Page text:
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(b) [5 points] Given an RGB image, convert to HSV, and quantize the 1-dimensional Hue space. Map each
pixel in the input image to its nearest quantized Hue value, while keeping its Saturation and Value
channels the same as the input. Convert the quantized output back to RGB color space. Use the
followingform:
Function [outputImg, meanHues] = quantizeHSV(origImg, k)
where origImg and outputImg are MxNx3 matrices of type uint8, k specifies the number of
clusters, and meanHues is a k x 1vector of the hue centers.
(c) [5 points] Write a function to compute the SSD error (sum of squared distances error) between the
original RGB pixel values and the quantized values, with the following form:
function [error] = computeQuantizationError(origImg,quantizedImg)
where origImg and quantizedImg are both RGB images, and erroris a scalar giving the total
SSD error across all pixels in the image.
(d) [5 points] Given an image, compute and display two histograms of its hue values. Let the first
histogram use k equally-spaced bins (uniformly dividing up the hue values), and let the second
histogram use bins defined by the k cluster center memberships (i.e., all pixels belonging to hue cluster
i go to the i-th bin, for i=1,…k). Use the following form:
function [histEqual, histClustered] = getHueHists(im, k)
where im is an MxNx3matrix representing an RGB image, and histEqual and histClustered
are the two output histograms.
(e) [5 points] Write a script colorQuantizeMain.m that calls all the above functions appropriately
using the provided image fish.jpg, and displays the results. Calculate the SSD error for the image
quantized in both RGB and HSV space. Write down the SSD errors in your answer sheet. Illustrate the
quantization with a lower (k=5) and higher (k=25) value of k. Be sure to convert an HSV image back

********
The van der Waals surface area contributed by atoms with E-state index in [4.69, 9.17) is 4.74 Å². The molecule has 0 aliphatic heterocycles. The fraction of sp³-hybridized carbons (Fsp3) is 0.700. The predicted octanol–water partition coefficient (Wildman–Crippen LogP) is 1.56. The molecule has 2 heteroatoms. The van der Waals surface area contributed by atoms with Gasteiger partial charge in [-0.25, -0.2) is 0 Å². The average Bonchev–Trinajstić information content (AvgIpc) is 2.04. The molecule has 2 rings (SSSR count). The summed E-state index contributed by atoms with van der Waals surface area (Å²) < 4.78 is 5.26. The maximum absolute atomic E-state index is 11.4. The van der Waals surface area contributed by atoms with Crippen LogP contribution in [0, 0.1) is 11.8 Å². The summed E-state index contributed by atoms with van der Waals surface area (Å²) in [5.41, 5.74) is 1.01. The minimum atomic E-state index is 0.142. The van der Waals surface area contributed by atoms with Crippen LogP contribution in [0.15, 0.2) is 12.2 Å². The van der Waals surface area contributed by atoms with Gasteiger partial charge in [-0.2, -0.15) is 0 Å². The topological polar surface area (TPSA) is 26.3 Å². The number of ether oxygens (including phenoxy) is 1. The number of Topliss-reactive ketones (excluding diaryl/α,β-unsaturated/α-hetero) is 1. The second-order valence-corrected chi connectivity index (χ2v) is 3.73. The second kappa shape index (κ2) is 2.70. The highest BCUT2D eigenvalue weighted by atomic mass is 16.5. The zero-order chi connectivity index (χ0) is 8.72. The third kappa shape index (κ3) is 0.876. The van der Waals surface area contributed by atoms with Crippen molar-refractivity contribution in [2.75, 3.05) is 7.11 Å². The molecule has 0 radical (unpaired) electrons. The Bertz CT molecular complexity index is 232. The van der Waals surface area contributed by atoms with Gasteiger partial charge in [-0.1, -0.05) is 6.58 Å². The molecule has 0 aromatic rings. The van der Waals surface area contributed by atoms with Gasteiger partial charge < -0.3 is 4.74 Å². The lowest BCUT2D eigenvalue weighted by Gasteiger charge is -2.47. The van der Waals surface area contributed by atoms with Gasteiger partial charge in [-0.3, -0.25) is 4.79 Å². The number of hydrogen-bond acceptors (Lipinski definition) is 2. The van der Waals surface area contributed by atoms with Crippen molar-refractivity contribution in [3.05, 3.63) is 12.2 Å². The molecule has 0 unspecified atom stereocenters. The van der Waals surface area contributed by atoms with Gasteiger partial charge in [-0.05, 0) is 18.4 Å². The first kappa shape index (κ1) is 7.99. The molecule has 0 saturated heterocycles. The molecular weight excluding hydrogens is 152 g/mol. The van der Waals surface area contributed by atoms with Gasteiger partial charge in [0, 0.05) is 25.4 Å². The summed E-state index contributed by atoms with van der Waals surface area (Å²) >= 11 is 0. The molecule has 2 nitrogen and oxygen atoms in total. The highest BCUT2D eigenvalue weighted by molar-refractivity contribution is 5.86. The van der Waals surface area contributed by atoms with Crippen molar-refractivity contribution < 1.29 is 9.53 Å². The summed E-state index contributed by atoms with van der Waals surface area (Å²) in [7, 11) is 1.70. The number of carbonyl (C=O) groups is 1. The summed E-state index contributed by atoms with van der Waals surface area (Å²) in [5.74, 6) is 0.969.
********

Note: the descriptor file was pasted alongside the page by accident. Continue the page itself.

to RGB before displaying with imshow. Label all plots clearly with titles.
(f) [15 points] In your write-up, explain all the results. How do the two forms of histogram differ? How
and why do results vary depending on the color space? The value of k? Across different runs of kmeans (with the same value of k)?
Matlab useful functions: kmeans, rgb2hsv, hsv2rgb, imshow, im2double, reshape,
subplot, title, hist.
2. Circle detection with the Hough Transform [40 points]
Implement a Hough Transformcircle detector that takes an input image and a fixed radius, and returns the
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centers of any detected circles of about that size. Include a function with the following form:
where im is the input image, radius specifies the size of circle we are looking for, and useGradient
is a flag that allows the user to optionally exploit the gradient direction measured at the edge points. The
output centers is an N x 2 matrix in which each row lists the (x,y) position of a detected circle’s center.
Save this function in a file called detectCircles.m and submit it.
Then experiment with the basic framework, and in your write-up analyze the following:
(a) [10 points] Explain your implementation in concise steps (English, not code).
(b) [10 points] Demonstrate the function applied to the provided images jupiter.jpg and egg.jpg (and an
image of your choosing if you like). Display the accumulator arrays obtained by setting
useGradient to 0 and 1. In each case, display the images with detected circle(s), labeling the
figure with the radius. You can use impixelinfo to estimate the radius of interest manually.
(c) [10 points] For one of the images, display and briefly comment on the appearance of the Hough space
accumulator array.
(d) [5 points] Experiment with ways to determine how many circles are present by post-processing the
accumulator array.
(e) [5 points] For one of the images, demonstrate the impact of the vote space quantization (bin size).
Matlab useful functions: atan2, hold on, plot, fspecial, conv2, im2double, sin,
cos, axis equal, edge, impixelinfo.
Matlab tip: Note that the row number (“y” value) for an image position is flipped from Cartesian coordinates,
increasing as we move down.
3 [OPTIONAL] Extra credit [up to 10 points]
Extend your Hough circle detector implementation to detect circles of any radius. Demonstrate the method applied
to the test images.